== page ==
Where’s the will to tackle illegal parking?

Vested interests have already forced the government to back down from proposed 50 per cent increase in penalties, at a time when the problem is getting worse

PUBLISHED : Tuesday, 06 June, 2017, 2:16am
UPDATED : Tuesday, 06 June, 2017, 2:16am

Combating illegal parking is not rocket science. All it takes is to hand out tickets and make sure the penalty is paid. And if the amount is too low, raise it to a level that deters offenders. But what should be a straightforward affair has proved too difficult for the Hong Kong government. Strong vested business interests and a lack of political will mean our officials are still tiptoeing around the problem.

That the government has bowed to opposition and scaled back the proposed 50 per cent increase in some penalties to 25 per cent is to be regretted. Officials said a smaller increase would be more acceptable to the public, but maintained that it would review the next stage of adjustment at the appropriate time.

If getting the Legislative Council to endorse the first revision since 1994 is already hard enough, the prospect of a second-phase adjustment can only be more difficult. The original increases were just to make up for inflation over the past two decades. Now that the penalties are to rise from HK$320 and HK$450 to only HK$400 and HK$560, deterrence will be greatly reduced. The government has missed the best opportunity to raise the penalties to the right level.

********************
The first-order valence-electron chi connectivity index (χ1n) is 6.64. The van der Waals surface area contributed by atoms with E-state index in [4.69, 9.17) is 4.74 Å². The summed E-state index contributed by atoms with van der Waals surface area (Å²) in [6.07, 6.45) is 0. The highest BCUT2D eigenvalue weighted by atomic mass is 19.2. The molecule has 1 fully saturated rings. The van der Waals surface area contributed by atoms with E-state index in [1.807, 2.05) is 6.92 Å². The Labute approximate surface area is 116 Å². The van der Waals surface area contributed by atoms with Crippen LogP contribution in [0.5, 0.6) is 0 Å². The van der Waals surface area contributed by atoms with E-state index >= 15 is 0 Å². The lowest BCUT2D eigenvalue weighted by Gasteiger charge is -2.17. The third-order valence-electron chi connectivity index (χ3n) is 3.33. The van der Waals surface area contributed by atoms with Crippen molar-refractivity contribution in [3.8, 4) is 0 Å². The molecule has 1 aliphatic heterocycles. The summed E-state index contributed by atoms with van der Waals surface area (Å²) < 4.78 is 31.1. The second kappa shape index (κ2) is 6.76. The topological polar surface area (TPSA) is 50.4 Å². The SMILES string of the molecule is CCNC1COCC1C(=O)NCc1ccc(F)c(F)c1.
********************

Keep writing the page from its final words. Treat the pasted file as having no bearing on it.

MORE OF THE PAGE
Hong Kong traffic offence fines to rise 50 per cent from June 2018 in bid to crack down on illegal parking

Indeed, it remains unclear whether the revised proposal will be passed as scheduled this month and take effect from June 1 next year. Some lawmakers have vowed to oppose the proposed new penalties, saying insufficient parking space is the root of the problem. Be that as it may, it cannot become a legitimate reason to reject heavier penalties. Otherwise, it might well be argued that the penalties should be scrapped altogether, until there is sufficient parking space in Central and other black spots.

Compared with the HK$1,500 fine for littering and HK$2,000 penalty for jaywalking, the watered down proposal looks even weaker. With 1.6 million tickets for illegal parking issued last year – almost double the 820,000 in 2011 – the situation is too serious to be ignored. The transport industry has instead called for tougher enforcement actions, such as impounding illegally parked vehicles. The government should heed the call and consider tougher measures to tackle the problem.